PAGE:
"Let us make the woman in our image, in our likeness... only hotter."

Geege geege at barrera.org
Sun Nov 9 19:37:34 PST 2003


<In practice, of course, comparatively few men will ever have the
opportunity to mate with these elite women, which means that the remainder
have to turn to 'real' women who, yes, do have the odd ounce of fat,
laughter line, or stray hair. This is apparently the down side of beauty,
and is responsible for making hundreds of men dissatisfied.>

OH GAWD.  i'd laugh but that grain of truth is rubbing me the wrong way.

 http://www.fht.org.uk/whats/a_why_,men_hate_beauty.htm


-----Original Message-----
From: fork-bounces at xent.com [mailto:fork-bounces at xent.com]On Behalf Of
jbone at place.org
Sent: Sunday, November 09, 2003 12:32 AM
To: fork at xent.com
Subject: "Let us make the woman in our image,in our likeness... only
hotter."



Via ars, some fun bits:

--

http://arstechnica.com/news/posts/1068240062.html

   "Let us make the woman in our image, in our likeness... only hotter."

Posted 11/07/2003 @ 3:21 PM, by Ken "Caesar" Fisher

Next week a new international beauty contest will be launched in Italy,
but the winner won't be reveling in chocolate and champagne. Rather,
she'll be packed back up into 3D Studio Max or some other 3D
application, because this contest is for virtual women only. Here she
is, Miss Digital World! The idea of crowning an "ideal beauty" that
doesn't actually exist is a bit novel, to say the least. Yet, virtual
women are nothing new. They can be seen ranging from the digitally
touched-up women that grace TV, movies, and advertisements, all the way
to the fully-digitized actresses that made movies such as Final Fantasy
so fantastic.

There are several interesting things about this contest, all ripe for
discussion. For one, I find it fascinating that although we're talking
about digital creations, the contest precludes any submissions that
have "engaged" in questionable "behavior" in the past. In addressing
which virtual women are eligible, organizers had this to say:

"They should not have taken part -- not even as extras or cameos -- in
pornographic films, shows or plays nor have made statements...in any
way out of tune with the moral spirit of the competition," organizers
said.

So, they may not be real, but we don't want their moral fiber to be
questionable, and oddly, we prefer that they not talk (!). But then,
what makes a digital model, a model? Would your porn-loving model
become a brand new creation with, say, a change of eye color alone?
What is the genealogy for digital representations of people? Is Max
Headroom the Genghis Khan of virtual models?

Some of the readers who mailed in this story were rather alarmed at
what the contest signals for where society is headed. The question
revolves around just how much sense it makes to start heading down the
path of non-real beauty and virtual human depiction. Humans have this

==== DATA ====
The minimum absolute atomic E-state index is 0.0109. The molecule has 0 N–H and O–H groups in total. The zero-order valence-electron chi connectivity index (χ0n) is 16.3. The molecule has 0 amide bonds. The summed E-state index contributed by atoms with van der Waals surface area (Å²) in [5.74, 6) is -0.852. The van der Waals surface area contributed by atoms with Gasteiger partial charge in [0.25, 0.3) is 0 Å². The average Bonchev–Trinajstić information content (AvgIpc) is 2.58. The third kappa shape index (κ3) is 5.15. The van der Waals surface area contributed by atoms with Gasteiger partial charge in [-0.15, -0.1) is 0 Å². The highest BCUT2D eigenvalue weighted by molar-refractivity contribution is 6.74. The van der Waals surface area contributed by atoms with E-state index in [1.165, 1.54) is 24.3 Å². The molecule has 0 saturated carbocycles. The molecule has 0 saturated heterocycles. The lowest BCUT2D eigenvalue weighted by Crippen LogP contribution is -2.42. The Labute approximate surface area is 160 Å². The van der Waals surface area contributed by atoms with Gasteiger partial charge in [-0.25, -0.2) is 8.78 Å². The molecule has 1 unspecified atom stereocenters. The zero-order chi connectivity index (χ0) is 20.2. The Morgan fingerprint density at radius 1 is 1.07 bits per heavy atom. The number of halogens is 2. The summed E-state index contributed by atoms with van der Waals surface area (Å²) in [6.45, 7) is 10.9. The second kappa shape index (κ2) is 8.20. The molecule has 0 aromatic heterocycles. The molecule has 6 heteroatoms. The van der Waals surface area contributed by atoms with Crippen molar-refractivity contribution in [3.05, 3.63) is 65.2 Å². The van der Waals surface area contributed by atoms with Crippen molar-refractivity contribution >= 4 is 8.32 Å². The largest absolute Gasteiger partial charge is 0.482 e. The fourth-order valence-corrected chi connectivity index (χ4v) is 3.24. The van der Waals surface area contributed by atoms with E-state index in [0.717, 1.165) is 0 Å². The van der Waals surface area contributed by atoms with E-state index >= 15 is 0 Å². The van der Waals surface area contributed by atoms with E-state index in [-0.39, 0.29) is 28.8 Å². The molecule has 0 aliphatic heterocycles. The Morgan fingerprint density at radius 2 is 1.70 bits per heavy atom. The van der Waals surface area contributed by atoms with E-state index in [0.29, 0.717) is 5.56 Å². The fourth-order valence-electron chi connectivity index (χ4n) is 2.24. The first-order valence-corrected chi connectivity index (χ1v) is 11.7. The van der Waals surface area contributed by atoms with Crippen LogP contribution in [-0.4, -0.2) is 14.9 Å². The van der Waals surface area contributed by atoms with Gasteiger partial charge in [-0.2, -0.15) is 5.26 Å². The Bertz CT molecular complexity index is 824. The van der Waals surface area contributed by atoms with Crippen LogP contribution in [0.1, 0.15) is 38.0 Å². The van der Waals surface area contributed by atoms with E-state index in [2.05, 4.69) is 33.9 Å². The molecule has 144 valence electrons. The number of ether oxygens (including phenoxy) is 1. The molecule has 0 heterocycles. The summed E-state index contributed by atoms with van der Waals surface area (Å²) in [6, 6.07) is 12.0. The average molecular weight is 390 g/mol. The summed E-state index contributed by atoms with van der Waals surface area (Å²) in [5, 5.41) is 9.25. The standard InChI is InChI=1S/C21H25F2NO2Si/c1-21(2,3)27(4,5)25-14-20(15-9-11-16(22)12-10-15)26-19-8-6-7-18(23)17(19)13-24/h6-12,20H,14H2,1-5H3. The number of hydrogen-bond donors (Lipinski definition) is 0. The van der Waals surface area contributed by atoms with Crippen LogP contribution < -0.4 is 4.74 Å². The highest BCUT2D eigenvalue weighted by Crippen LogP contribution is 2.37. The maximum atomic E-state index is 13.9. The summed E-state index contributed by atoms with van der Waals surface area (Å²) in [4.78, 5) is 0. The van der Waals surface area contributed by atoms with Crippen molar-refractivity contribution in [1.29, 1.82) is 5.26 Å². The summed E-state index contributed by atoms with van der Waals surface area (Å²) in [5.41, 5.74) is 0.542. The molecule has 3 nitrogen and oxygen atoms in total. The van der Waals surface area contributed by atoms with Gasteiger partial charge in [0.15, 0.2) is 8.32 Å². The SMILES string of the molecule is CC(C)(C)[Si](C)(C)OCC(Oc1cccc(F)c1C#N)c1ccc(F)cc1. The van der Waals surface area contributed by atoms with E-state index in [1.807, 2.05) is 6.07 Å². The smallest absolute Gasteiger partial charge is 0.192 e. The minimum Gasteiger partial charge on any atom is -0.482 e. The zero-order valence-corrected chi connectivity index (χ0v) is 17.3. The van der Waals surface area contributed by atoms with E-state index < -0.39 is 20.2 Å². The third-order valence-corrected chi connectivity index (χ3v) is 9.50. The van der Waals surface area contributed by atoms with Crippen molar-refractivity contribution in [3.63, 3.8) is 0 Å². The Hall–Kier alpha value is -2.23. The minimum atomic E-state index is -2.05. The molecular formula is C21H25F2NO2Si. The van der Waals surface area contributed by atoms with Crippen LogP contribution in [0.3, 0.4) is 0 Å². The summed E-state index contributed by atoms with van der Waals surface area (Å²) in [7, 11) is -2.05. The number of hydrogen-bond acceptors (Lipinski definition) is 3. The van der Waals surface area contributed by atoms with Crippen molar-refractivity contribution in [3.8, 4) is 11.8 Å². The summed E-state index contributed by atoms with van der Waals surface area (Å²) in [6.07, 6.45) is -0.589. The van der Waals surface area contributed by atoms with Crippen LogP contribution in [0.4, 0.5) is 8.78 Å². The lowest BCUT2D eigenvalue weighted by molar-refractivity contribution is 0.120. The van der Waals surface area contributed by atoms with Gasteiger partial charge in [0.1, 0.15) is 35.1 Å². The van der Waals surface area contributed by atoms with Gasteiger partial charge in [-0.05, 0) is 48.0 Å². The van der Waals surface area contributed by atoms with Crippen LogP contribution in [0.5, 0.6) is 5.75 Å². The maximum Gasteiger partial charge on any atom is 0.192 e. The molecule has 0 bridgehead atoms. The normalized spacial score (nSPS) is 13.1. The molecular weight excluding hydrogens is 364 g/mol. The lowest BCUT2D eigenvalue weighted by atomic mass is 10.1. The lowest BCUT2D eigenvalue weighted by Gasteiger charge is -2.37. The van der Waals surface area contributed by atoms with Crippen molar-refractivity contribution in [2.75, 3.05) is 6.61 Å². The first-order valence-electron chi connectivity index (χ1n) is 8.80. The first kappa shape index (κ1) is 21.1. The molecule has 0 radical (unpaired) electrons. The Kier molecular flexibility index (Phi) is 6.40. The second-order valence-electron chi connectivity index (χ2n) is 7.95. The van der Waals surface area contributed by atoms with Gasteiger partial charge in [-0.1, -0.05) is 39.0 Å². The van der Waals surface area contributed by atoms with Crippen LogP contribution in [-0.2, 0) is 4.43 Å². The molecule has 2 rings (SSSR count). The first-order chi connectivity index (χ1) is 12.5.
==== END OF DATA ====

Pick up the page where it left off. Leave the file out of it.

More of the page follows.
remarkable capacity for visual learning. You can see children imitating
their mannerisms of their parents long before they're able to
articulate what it is they're doing or why. The visual gaze is one of
the most powerful diffusive aspects of culture, but what if the case is
directed towards unreal representations of who we are (or, rather,
aren't)?

In the case of young women, there's an absurd amount of pressure to
conform to media-manufactured ideals of appearance (men don't get out
of this scot-free, either). The bar is already really high: you'd have
to limit yourself to three sunflower seeds a day, some strategically
placed injections, and a never-ending Gift Certificate at Armani
Exchange if you want to keep up. What happens when and if that bar gets
raised to the completely virtual level? Those who would postulate some
kind of trans-human psychological unity (a shared cognitive process for
appreciating beauty, for example) would argue that the strictures for
beauty are a constant, and therefore it's irrelevant where they are
found or how they are produced. Beauty is beauty, regardless of make or
model.

However, if one believes that beauty is not a constant, but rather is
produced on a societal or cultural level, one may also believe that the
representation of beauty carries with it certain ethical components.
Already it is unacceptable, for example, to explicitly deny someone
opportunity merely because they don't look like a movie star. Is taking
beauty to the level of the virtual ethically questionable? I suspect
most people would argue that so-called real-world beauties are already
so fake and so manufactured that substituting a digital woman for a
real one is hardly any loss. But it's still an interesting social
question: with technology coming closer and closer to depicting humans
in an astonishingly real, yet virtual (therefore interactive, not just
static) sense, what are the implications of the modern day, "Let us
make women in our image, in our likeness... only hotter."

_______________________________________________
FoRK mailing list
http://xent.com/mailman/listinfo/fork






More information about the FoRK mailing list